Setting up an ODROID-HC4 as a NAS

Published May 07, 2021 on Chandler Swift's Blog

I bought a new NAS, a Hardkernel ODROID-HC4! It’s a real upgrade. Before: 6C/12T Xeon processor; After: 4C/4T ARM processor. Before: 12GB ECC RAM, After: 4GB RAM. Before: 6 HDD slots/SATA ports; After: 2. But most importantly:

Before: power consumption before: 185W After: power consumption after: 111W

I keep the Kill-A-Watt measuring the whole homelab, so those numbers are for the while rack. However, without any NAS at all the total sits just over 100W. That is, I cut my power consumption by something like forty percent by replacing one of my four machines—and not even the fastest, by a good margin!

With electricity prices just below the national average of $0.13/kWh, I generally figure 1W=$1/year. So if I cut my power consumption by a bit more than 70W, this should pay for itself in just over a year.

Note that this is steady-state power; I suspect numbers would go up under heavy access. However, my NAS spends 90+% of its time idle, so I’m most concerned about its performance there. I did see nearly 40W on startup, with both disks spinning up plus higher CPU usage, so that seems like a good upper bound. Even if it was at this state all the time, I’d still be using less than half of my previous power consumption.

Purchase process

There are several North American resellers of Hardkernel products, but their markup is big enough that I opted to buy directly from Hardkernel1. I did have some issues the first time through the purchase process (the largest of which was that when I was filling out my info in the purchase form, many of the labels weren’t in English…until some reloads later, when they suddenly were!), but ended up making it through. The shipping was surprisingly fast for crossing an ocean; from clicking “ORDER” to opening the box took just under seven days.

Hardware impressions

Wow. Super slick. This thing is pretty great! The case is sturdy, and seems to support the drives well. The “toaster” form factor is kind of cute, and definitely serves its job well. I suspect it may not protect the drives as well as fully enclosed models, but on the upside it does do a nice job keeping good airflow for cooling.

Speaking of cooling, there’s a built in fan that I never once saw spin. I did a bit of compiling, and the temperature indicator budged from 50°C where it usually sat to nearly 60°C, but it never did actually break 60°. Perhaps if I stressed the CPU and GPU (not sure why, with a headless device) and put a good load on the disks so the power supply and PCIe controller are working, I might be able to get the fans to kick in, but under normal use it’s cool as a cucumber.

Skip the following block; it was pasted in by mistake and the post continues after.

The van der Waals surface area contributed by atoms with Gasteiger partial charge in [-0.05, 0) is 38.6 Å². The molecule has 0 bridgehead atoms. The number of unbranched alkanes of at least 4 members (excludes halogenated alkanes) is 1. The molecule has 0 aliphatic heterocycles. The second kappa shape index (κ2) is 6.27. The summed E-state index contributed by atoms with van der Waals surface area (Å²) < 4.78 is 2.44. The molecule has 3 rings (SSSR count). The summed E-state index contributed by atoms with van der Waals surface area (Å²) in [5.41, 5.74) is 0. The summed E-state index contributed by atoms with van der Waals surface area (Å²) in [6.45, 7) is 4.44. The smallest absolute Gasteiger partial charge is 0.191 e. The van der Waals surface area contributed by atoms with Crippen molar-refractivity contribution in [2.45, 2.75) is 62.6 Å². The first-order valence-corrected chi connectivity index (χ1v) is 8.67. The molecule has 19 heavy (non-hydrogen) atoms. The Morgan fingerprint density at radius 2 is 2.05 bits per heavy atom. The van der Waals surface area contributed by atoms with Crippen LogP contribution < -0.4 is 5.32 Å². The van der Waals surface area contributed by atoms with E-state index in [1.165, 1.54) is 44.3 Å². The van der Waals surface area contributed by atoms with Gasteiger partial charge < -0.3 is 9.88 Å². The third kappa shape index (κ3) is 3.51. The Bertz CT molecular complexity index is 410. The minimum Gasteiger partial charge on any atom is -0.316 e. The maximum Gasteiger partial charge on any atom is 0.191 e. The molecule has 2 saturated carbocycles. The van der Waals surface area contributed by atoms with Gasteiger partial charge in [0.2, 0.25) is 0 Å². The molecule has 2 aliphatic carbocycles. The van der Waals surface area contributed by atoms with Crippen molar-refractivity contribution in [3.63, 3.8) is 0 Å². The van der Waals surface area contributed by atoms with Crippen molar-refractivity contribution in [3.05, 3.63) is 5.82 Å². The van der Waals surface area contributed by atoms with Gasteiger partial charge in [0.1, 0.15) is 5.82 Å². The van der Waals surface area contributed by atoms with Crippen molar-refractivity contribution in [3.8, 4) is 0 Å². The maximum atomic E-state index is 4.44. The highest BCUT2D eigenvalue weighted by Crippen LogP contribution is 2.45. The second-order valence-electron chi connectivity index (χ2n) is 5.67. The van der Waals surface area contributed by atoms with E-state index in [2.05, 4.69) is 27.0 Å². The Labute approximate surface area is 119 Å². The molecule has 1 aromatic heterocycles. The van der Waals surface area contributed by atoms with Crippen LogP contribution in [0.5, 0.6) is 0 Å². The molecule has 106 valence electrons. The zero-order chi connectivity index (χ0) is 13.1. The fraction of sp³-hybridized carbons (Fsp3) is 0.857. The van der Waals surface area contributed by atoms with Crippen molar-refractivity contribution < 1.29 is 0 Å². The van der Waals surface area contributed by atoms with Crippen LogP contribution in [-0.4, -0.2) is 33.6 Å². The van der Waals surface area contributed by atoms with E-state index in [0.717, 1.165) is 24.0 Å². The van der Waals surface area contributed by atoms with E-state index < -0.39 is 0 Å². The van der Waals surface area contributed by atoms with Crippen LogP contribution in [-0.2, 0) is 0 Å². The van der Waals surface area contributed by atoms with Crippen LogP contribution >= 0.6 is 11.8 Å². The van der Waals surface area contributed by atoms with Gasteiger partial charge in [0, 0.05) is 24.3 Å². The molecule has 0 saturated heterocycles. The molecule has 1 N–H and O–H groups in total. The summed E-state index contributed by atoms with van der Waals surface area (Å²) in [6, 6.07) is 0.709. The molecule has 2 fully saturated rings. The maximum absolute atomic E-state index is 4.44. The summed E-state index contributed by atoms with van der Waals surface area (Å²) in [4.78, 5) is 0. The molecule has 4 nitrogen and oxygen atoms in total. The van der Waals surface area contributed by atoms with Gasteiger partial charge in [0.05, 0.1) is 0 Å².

The CPU is reasonably speedy, and 4GB of memory isn’t anything to scoff at. I did some development of the OLED display driver software on the device itself, and though I eventually moved to cross compiling, this was more for toolchain reasons than for speed. The hardware is certainly more than sufficient for serving files over the network, as long as I’m not doing particularly heavy-duty encryption or compression.

Single-core performance for encryption was the one issue I did run into; scping files within my network did bottleneck on my single-core speeds, limiting me to about 60MB/s instead of the full 100-110MB/s that’s typical with a gigabit network. Of course, Comcast’s anemic upload speeds ensure I’ll never have to worry too much about that!

OLED Display

I opted to pay the extra $10 for the integrated OLED display. In hindsight, totally worth it! (It also adds a battery backed realtime clock, so that adds extra value too, but the display is easily worth it on its own.) While I was running some initial backups (in case I had problems switching over to the new NAS) I took the time to try to figure out how I wanted to use the display.

The wiki page for the ODROID-HC4’s OLED display links to some sample software, written in Python, that can be used for running the display. However, it’s fairly dependency heavy, and requires maintaining a Python installation. This seems like a fairly good candidate for a zero-dependency statically-compiled drop-in binary, so I set about writing a small app in Go to do what I wanted.